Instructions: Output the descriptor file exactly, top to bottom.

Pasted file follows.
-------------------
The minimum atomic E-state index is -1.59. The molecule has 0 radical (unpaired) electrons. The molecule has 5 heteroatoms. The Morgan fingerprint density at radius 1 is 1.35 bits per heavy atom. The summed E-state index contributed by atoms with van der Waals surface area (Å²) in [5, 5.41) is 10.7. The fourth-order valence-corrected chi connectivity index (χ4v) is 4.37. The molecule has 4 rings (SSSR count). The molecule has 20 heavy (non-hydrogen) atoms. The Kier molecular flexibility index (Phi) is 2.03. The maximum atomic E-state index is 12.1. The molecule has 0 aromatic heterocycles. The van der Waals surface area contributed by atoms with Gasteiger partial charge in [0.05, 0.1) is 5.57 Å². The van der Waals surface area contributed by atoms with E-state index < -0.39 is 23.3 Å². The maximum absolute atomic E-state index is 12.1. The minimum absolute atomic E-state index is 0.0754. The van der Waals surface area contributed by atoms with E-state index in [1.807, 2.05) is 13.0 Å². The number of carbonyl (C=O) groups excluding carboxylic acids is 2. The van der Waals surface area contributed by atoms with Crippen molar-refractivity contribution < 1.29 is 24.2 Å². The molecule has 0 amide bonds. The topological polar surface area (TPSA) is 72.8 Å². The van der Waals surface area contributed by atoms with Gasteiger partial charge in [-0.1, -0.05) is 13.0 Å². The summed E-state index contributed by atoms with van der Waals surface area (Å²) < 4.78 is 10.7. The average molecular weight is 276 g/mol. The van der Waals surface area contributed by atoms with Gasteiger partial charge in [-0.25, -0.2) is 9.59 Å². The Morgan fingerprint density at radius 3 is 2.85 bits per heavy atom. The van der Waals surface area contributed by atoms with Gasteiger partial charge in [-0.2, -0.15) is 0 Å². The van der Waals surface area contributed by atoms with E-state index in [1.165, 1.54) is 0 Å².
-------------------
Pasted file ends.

The minimum atomic E-state index is -1.59. The molecule has 0 radical (unpaired) electrons. The molecule has 5 heteroatoms. The Morgan fingerprint density at radius 1 is 1.35 bits per heavy atom. The summed E-state index contributed by atoms with van der Waals surface area (Å²) in [5, 5.41) is 10.7. The fourth-order valence-corrected chi connectivity index (χ4v) is 4.37. The molecule has 4 rings (SSSR count). The molecule has 20 heavy (non-hydrogen) atoms. The Kier molecular flexibility index (Phi) is 2.03. The maximum atomic E-state index is 12.1. The molecule has 0 aromatic heterocycles. The van der Waals surface area contributed by atoms with Gasteiger partial charge in [0.05, 0.1) is 5.57 Å². The van der Waals surface area contributed by atoms with E-state index < -0.39 is 23.3 Å². The maximum absolute atomic E-state index is 12.1. The minimum absolute atomic E-state index is 0.0754. The van der Waals surface area contributed by atoms with E-state index in [1.807, 2.05) is 13.0 Å². The number of carbonyl (C=O) groups excluding carboxylic acids is 2. The van der Waals surface area contributed by atoms with Crippen molar-refractivity contribution < 1.29 is 24.2 Å². The molecule has 0 amide bonds. The topological polar surface area (TPSA) is 72.8 Å². The van der Waals surface area contributed by atoms with Gasteiger partial charge in [-0.1, -0.05) is 13.0 Å². The summed E-state index contributed by atoms with van der Waals surface area (Å²) < 4.78 is 10.7. The average molecular weight is 276 g/mol. The van der Waals surface area contributed by atoms with Gasteiger partial charge in [-0.25, -0.2) is 9.59 Å². The Morgan fingerprint density at radius 3 is 2.85 bits per heavy atom. The van der Waals surface area contributed by atoms with Gasteiger partial charge in [-0.2, -0.15) is 0 Å². The van der Waals surface area contributed by atoms with E-state index in [1.165, 1.54) is 0 Å².